Our study was approved by the ethics committee at Hospital Universitario La Paz. All participants signed informed consent forms.


We identified a total of 37 new cases of probable ACIH between 2008 and 2013. Fig. 1 shows the composition of the sample. Six patients declined surgery and 2 were excluded from our study due to a lack of data during follow-up (they moved to other regions). We included 29 patients with probable ACIH who underwent VPS implantation during the study period (5.4 cases per million inhabitants per year). Twenty-five of the VPS (86.2%) were programmable (21 Medtronic Strata II® and 4 Polaris Sophysa®) and 4 (13.8%) were medium-pressure (Medtronic; 110mmH2O). Men accounted for 64.5% of the sample; mean age was 3.9±7.9 years. We found a high rate of vascular risk factors: 65.5% had arterial hypertension (AHT), 37.9% diabetes mellitus, and 52.2% hypercholesterolemia. At time of diagnosis, 96.6% of the patients had gait disorders, 81.5% had cognitive impairment, and 63% had urinary incontinence. Table 1 summarises baseline characteristics in our sample. Lumbar puncture (30-50cc of CSF) was the most frequently used invasive diagnostic technique (21 patients, 72.4%). Six patients (20.7%) underwent an additional diagnostic assessment after the first evaluation yielded inconclusive results.

Figure 1.

Flow chart showing the composition of the sample. ACIH, adult chronic idiopathic hydrocephalus; VPS, ventriculoperitoneal shunt.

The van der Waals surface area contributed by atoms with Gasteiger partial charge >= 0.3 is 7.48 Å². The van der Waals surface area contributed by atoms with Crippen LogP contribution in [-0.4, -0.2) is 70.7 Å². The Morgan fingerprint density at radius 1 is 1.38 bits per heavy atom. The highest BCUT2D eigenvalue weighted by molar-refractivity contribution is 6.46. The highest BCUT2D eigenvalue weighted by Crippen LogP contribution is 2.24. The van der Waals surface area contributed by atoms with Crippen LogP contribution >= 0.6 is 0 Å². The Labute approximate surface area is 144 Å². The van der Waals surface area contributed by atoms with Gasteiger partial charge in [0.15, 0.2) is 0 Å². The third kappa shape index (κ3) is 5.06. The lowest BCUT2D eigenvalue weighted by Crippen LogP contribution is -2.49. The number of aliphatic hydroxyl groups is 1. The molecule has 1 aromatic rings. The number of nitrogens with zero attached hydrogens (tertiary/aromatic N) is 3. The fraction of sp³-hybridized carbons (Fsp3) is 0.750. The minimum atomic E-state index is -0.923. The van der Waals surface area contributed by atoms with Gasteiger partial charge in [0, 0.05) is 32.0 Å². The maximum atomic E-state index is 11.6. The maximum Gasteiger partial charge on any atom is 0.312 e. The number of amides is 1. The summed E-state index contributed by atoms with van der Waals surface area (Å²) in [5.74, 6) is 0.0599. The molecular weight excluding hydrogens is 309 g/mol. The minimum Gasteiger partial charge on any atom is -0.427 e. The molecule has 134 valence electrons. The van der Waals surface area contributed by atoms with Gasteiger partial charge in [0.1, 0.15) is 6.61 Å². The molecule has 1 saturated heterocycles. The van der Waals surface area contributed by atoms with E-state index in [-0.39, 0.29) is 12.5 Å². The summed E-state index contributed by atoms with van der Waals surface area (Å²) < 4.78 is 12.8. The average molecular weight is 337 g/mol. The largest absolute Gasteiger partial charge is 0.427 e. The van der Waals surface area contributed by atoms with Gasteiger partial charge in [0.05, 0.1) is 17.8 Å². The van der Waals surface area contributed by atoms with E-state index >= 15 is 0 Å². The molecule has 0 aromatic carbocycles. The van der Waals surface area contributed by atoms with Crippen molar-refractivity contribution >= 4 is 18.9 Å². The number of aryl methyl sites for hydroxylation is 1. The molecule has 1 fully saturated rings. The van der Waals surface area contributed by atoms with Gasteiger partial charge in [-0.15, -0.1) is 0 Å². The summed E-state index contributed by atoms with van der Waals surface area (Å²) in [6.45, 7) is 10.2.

Table 1.

Baseline characteristics of the sample broken down by response to surgery at one year and functional status at the end of follow-up.

  Total sample
Symptoms at one yearFunctional status at the end of follow-up
No improvement
P  mRS<3
Demographic data
Age at diagnosis, mean±SD  73.9±7.9  70.6±78.6±4.9  .005  68.4±3.6  76.4±8.1  .01 
Men, n (%)  18 (62.1)  10 (58.8)  8 (66.7)  .180  4 (44.4)  14 (70)  .06 
AHT, n (%)  19 (65.5)  8 (47.1)  11 (91.7)  .013  5 (55.6)  14 (70)  .449 
Diabetes mellitus, n (%)  11 (37.9)  7 (41.2)  4 (33.3)  .180  3 (33.3)  8 (40)  .035 
Hypercholesterolaemia, n (%)  16 (52.2)  9 (52.9)  7 (58.3)  .744  3 (33.3)  13 (65)  .344 
Alcohol dependence, n (%)  4 (19)  3 (17.6)  2 (16.7)  .945  1 (11.1)  3 (15)  .634 
Smoking, n (%)  3 (9.7)  0 (0)  3 (15)  .001  0 (0)  3 (15)  .001 
mRS score at diagnosis<3, n (%)  15 (51.7)  9 (52.9)  6 (50)  .876  6 (67.6)  9 (45)  .146 
Clinical characteristics at diagnosis